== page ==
Monday, February 27, 2012

The Biography of Fresh the Clean Air Cloud


The Clean Air NY initiative for the New York metro area began in 2006. As the program helped New Yorkers switch to using alternate forms of transportation, air pollution began to decrease. One day in 2009, so much clean air had accumulated that the gravity between the particles pulled them together into a highly concentrated cloud of clean air, and Fresh was born!

Since then, Fresh has helped Clean Air NY encourage New Yorkers to reduce their emissions and driving even more. He’s met many of you in person at numerous events; check out all the photos on our Facebook page and make sure you “Like” our page while you’re there.

Most importantly, Fresh has helped Clean Air NY spread our message that taking alternative forms of transportation is a convenient and effective way to reduce air pollution. Together, Fresh and Clean Air NY have increased awareness about air quality issues in the region. Our mission has resonated with New Yorkers everywhere. As a result, more than 9 million miles of vehicle travel are kept off our roadways each week by everyone who has been inspired by Fresh and Clean Air NY to take mass transit, to carpool and to combine errands into a single trip instead of driving alone!

Monday, February 20, 2012

Presidential Support for Air Quality

White House
image by acameronhuff used under Creative Commons license

Reducing air pollution and improving air quality have been on the agenda for our political parties in the United States for decades. In honor of Presidents’ Day, here are some presidents who have made significant contributions to cleaner air.

President Theodore Roosevelt, often cited as the father of the modern environmental movement, made protecting our planet and its resources a critical objective of his presidency. He was able set aside 150 million acres of timberland as public domains with the the Forest Reserve Act of 1891. This is a crucial resource for converting air pollution back into oxygen for us to breathe.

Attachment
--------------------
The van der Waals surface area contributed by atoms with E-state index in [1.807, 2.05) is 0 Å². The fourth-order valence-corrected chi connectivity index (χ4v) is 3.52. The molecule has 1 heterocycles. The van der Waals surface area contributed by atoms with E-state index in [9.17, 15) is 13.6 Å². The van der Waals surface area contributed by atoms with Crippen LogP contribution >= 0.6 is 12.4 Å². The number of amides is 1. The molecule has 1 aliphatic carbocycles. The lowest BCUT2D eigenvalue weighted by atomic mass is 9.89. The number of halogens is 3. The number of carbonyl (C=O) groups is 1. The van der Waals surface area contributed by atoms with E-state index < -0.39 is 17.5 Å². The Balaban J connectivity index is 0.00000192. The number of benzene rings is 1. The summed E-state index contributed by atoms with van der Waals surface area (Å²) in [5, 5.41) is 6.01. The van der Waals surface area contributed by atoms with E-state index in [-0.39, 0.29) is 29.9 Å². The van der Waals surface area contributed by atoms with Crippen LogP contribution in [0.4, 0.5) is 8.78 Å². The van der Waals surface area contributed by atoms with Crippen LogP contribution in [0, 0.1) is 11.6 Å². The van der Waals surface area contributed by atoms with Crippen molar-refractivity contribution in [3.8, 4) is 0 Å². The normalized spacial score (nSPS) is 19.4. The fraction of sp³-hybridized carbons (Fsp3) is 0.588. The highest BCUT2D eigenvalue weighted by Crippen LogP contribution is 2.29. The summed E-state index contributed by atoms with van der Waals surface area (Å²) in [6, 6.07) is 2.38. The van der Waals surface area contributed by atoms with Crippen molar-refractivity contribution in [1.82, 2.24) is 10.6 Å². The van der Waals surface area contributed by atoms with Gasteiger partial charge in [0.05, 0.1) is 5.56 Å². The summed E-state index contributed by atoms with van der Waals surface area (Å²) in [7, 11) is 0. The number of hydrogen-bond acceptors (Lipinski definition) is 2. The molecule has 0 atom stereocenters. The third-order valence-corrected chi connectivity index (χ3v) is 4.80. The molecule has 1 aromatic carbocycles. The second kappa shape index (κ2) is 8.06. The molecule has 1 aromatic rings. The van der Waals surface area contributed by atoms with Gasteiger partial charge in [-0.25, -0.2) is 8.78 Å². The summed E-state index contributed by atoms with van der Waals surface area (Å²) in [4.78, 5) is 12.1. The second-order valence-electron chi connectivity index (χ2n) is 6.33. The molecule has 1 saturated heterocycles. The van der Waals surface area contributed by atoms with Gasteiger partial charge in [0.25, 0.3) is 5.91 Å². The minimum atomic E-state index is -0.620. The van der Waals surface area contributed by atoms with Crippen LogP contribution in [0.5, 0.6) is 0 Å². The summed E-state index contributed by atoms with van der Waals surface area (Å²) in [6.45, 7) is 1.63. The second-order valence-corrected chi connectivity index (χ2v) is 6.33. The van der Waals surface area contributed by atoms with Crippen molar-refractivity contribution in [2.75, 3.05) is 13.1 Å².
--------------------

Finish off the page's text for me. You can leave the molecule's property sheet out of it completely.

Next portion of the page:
President Richard Nixon signed the Clean Air Act of 1970, which was the first environmental law to incorporate a provision for citizen suits and the first piece of legislation to use the term “Clean Air.” In this way, our own program honors this law. For more information about the Clean Air Act and other federal air quality regulations, check out the blog we wrote about it last year.

Jimmy Carter, our 39th president, was the first to introduce regulations for Corporate Average Fuel Economy (CAFE). These regulations help improve air quality by requiring manufacturers to incorporate better fuel efficiency in their cars and light trucks. CAFE compares a vehicle’s “footprint,” which is a measurement of its size based on its wheelbase and average track width, to how many miles it gets per gallon of fuel. Larger vehicles are permitted to get fewer miles per gallon, but if any vehicle doesn’t achieve the minimum fuel efficiency allowed under the CAFE regulations its manufacturer will have to pay a penalty.

When signing the Air Quality Act of 1967, President Lyndon Johnson said, “Contaminated air began in this country as a big-city problem. But in just a few years, the gray pall of pollution has spread throughout the Nation.” He also said, “[The Air Quality Act of 1967] will help our States to control the number one source of pollution--our automobiles.” Fast forward to 2012, automobiles are still a prominent source of air pollution today, especially in the New York metro area. One solution for addressing the pollution caused by automobiles is to use alternate transportation, such as mass transit, carpooling and bicycling, whenever possible. Doing so goes a long way toward reducing pollution in the region!